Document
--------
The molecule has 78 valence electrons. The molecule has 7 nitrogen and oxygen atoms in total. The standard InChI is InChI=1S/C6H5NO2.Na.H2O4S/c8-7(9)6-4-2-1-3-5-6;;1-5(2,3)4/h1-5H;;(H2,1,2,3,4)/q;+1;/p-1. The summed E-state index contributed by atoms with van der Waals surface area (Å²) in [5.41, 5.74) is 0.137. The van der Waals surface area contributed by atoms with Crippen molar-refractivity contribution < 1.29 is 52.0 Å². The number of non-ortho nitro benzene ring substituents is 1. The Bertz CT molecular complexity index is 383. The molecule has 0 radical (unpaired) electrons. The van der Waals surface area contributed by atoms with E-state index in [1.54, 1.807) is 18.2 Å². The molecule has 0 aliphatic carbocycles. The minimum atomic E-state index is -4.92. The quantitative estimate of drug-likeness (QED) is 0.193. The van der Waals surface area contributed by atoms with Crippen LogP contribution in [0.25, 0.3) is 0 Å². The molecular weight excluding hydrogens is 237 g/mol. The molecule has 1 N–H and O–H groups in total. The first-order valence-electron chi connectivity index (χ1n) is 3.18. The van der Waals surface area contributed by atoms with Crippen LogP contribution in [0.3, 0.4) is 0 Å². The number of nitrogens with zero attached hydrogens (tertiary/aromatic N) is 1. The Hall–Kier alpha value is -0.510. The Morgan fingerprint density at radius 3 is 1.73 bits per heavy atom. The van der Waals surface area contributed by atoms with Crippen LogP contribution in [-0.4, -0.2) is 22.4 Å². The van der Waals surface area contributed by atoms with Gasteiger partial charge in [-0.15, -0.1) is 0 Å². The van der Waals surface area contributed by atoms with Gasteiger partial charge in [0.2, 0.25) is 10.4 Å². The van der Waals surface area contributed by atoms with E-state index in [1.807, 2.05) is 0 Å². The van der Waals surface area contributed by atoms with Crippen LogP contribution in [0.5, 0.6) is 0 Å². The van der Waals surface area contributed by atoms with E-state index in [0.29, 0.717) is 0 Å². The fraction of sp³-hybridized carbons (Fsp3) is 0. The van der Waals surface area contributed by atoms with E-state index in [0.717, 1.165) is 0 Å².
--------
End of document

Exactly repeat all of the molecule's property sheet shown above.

The molecule has 78 valence electrons. The molecule has 7 nitrogen and oxygen atoms in total. The standard InChI is InChI=1S/C6H5NO2.Na.H2O4S/c8-7(9)6-4-2-1-3-5-6;;1-5(2,3)4/h1-5H;;(H2,1,2,3,4)/q;+1;/p-1. The summed E-state index contributed by atoms with van der Waals surface area (Å²) in [5.41, 5.74) is 0.137. The van der Waals surface area contributed by atoms with Crippen molar-refractivity contribution < 1.29 is 52.0 Å². The number of non-ortho nitro benzene ring substituents is 1. The Bertz CT molecular complexity index is 383. The molecule has 0 radical (unpaired) electrons. The van der Waals surface area contributed by atoms with E-state index in [1.54, 1.807) is 18.2 Å². The molecule has 0 aliphatic carbocycles. The minimum atomic E-state index is -4.92. The quantitative estimate of drug-likeness (QED) is 0.193. The van der Waals surface area contributed by atoms with Crippen LogP contribution in [0.25, 0.3) is 0 Å². The molecular weight excluding hydrogens is 237 g/mol. The molecule has 1 N–H and O–H groups in total. The first-order valence-electron chi connectivity index (χ1n) is 3.18. The van der Waals surface area contributed by atoms with Crippen LogP contribution in [0.3, 0.4) is 0 Å². The number of nitrogens with zero attached hydrogens (tertiary/aromatic N) is 1. The Hall–Kier alpha value is -0.510. The Morgan fingerprint density at radius 3 is 1.73 bits per heavy atom. The van der Waals surface area contributed by atoms with Crippen LogP contribution in [-0.4, -0.2) is 22.4 Å². The van der Waals surface area contributed by atoms with Gasteiger partial charge in [-0.15, -0.1) is 0 Å². The van der Waals surface area contributed by atoms with Gasteiger partial charge in [0.2, 0.25) is 10.4 Å². The van der Waals surface area contributed by atoms with E-state index in [1.807, 2.05) is 0 Å². The van der Waals surface area contributed by atoms with Crippen LogP contribution in [0.5, 0.6) is 0 Å². The van der Waals surface area contributed by atoms with E-state index in [0.29, 0.717) is 0 Å². The fraction of sp³-hybridized carbons (Fsp3) is 0. The van der Waals surface area contributed by atoms with E-state index in [0.717, 1.165) is 0 Å².